Buenos Dias, Mi Amigos!
I arrived in Madrid, late, on Friday evening after a less harrowing flight from Nice than I had experienced getting there. The Nice Airport was under construction and seating was limited. I flew on Brussels Airlines and that was a first for me. It is definitely a no-frills airline that will even charge you for water. They haven’t installed pay toilets, yet. The plane departed Nice forty minutes late. This time I was flying to Madrid via Brussels Belgium with only a 50-minute layover between flights. I had visions of going through the same stressful exercise that I had experienced in Frankfurt while traveling to Nice. However, this time God gave a break!
Brussels’ airport is not a massive aerodrome like Frankfurt. Furthermore, the pilot made up for lost time and we landed only a few minutes late. Finally, my departing gate was the same as the gate at which I arrived! I still had to depart the plane and join the long line that had already formed for boarding the flight to Madrid.
While waiting in line, I got my first exposure to the fact that Spaniards don’t speak English…except for the terse 3-word phase, “No speak English.” I am grateful for my 2 years high school and 2 years’ college Spanish. My memory of this language was put to the test my entire time in Madrid. I got by and within hours, I felt somewhat comfortable.
On the flight, I sat next to a lovely lady, in her thirties who was a mother of 3 young boys. She said that is what kept her in great shape. She did speak English and we had a delightful conversation. She was a wealth of information about Madrid and I would, later, be grateful for her suggestions.
My bags arrived on the flight with me. Immigration was non-existent and customs was a breeze. Much to my disappointment, no longer did you get your passport stamped at each country in the European Union. Oh well, it saved pages on my passport, which was rapidly filling up.
Minutes after exiting the airport, I was speeding my way through the streets of Madrid in a taxi whose driver eagerly gave me a refresher course in Spanish. We had a delightful conversation…I think. Anyway, it was fun. It was about 10:00 PM when I arrived at the Intercontinental and checking in, at that time of night, was a breeze. I was able to go to their club level, have a light snack, and head to my room for a welcome night’s sleep.
Realizing that Madrid is a massive city with so much to offer, I decided that I would not be able to see all of it during my brief stay there. After breakfast, I decided to spend the day touring some of the art museums. I chose the world-famous Prado Art Museum and the lesser known, but equally impressive Museo Thyssen-Bornemisza. By limiting the number of sites, I was able to give the proper attention that each of the museums deserved.
The Prado is everything I had expected it to be and more. I first learned about this historic museum when, many years ago, I saw the play, “War in the Prado,” about the Spanish Uprising as depicted through the works of Goya. From that play, I knew that I wanted to visit this famous museum and view the works of this world-renowned artist. I was not disappointed!
Arriving early, I had been informed by my seat mate from the plane, that I would qualify for the senior discount which got me half-priced admission for all of the museums! She was right! I was able to see all the works of Goya and El Greco for 7 Euros, less than the price of two small bottles of water at the beach bar in Nice! The day was off to a great start!
I won’t insult the works of these great masters by trying to describe their works or the other great artists in this museum. Suffice it to say the entire display was extremely impressive! El Greco’s focus was mainly on religious subjects, such as his masterpiece of the Annunciation. It is truly magnificent.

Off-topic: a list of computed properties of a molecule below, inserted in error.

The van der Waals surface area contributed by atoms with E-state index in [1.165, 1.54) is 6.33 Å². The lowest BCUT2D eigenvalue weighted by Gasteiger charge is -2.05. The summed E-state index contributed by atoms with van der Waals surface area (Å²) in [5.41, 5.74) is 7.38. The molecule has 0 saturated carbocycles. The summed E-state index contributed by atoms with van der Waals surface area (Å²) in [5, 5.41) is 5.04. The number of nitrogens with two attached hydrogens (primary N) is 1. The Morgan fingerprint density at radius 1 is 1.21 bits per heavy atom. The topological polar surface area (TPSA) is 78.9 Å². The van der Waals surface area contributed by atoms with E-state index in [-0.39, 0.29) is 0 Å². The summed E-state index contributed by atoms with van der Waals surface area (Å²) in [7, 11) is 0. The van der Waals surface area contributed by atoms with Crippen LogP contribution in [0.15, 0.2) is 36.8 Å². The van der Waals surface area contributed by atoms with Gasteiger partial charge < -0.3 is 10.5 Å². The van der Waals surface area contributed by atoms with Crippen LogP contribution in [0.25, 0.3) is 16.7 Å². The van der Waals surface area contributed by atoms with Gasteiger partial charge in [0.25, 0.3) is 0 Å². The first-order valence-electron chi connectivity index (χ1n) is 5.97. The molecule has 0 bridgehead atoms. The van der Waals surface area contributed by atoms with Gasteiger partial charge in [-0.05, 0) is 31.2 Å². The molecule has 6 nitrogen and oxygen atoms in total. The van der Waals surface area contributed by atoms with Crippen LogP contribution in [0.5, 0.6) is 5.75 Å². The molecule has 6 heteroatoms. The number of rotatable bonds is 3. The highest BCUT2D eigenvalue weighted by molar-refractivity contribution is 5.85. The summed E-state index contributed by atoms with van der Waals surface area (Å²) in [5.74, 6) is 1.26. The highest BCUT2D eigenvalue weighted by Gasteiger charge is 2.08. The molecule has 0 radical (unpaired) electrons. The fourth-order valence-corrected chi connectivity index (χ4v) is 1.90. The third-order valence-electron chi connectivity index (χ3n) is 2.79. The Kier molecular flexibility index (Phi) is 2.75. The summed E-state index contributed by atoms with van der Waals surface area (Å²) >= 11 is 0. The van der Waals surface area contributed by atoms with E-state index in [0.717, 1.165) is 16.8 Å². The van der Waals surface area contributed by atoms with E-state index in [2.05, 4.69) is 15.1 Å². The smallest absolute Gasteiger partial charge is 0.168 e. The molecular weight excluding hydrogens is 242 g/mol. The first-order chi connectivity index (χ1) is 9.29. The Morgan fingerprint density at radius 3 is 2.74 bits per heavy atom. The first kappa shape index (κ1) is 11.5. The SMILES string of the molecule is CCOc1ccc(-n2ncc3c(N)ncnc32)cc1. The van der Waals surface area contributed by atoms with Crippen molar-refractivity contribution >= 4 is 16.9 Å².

As you might expect, the works of Goya covered a more humanistic set of subjects that were sometimes graphic in their depictions. The masterpiece, “The Execution” is a prime example of this. Goya also covered the daily life of average people such as peasants and farmers. One can easily see why the Spanish people are proud of these two renowned masters and this is why their works have earned such prominence in this great museum.
I chose to have a coffee and a blueberry muffin at the Prado and spend some time people watching. I was glad to see that the people of Madrid are rude to everyone, not just me. I found this interesting because I had been to Spain before. I had visited Costa Del Sol and Saville in the 1980s. The vast majority of those people were warm and friendly. I guess the people of Madrid are like the residents of any large city around the world such as Paris or New York. I won’t judge Spain by these people. After all, I met a delightful young lady on the airplane who was extremely nice and helpful and she was from Madrid.
Another tip, probably the most valuable that my friend gave me, was about the modern art museum a block away from the Prado. This is where masterpieces from the great impressionists were on display. While the vast crowds invade the Prado, only a few are aware of the Museo Thyssene Bornemisza which is in a red brick building without large markings, with in eye shot of the Prado. That is too bad because they don’t know what they missed.
In this unpretentious building hangs the works of the great impressionist masters. In fact, in one room, not much larger than my living room at home, was displayed the works of Monet, Sissily, Renoir, Van Gough, and Degas! I couldn’t believe that all of these paintings were in one room! There was more wealth in art in that one small room than the GNP of a small country! I was totally amazed and took the pictures to prove it.
The museum was more than that one small room. It had three floors through which one could leisurely stroll and peacefully appreciate the beautiful works of these artists without the noise and bustling of the crowds. It was a welcome alternative to the Prado and I am truly happy that I visited that museum after the Prado. I think I almost spent as much time there as the Prado and enjoyed both, immensely.
The time moved faster than I had intended. Thus, I had to complete my search for the obligatory Hard Rock Café (HRC) T-shirt. I suspected that the young gentleman collecting tickets at the museum would know the location of the HRC. I was right and to my relief he spoke English with a British accent. He informed me that the HRC was located in the Colon district and the best way to get there, in a timely manner, was by taxi.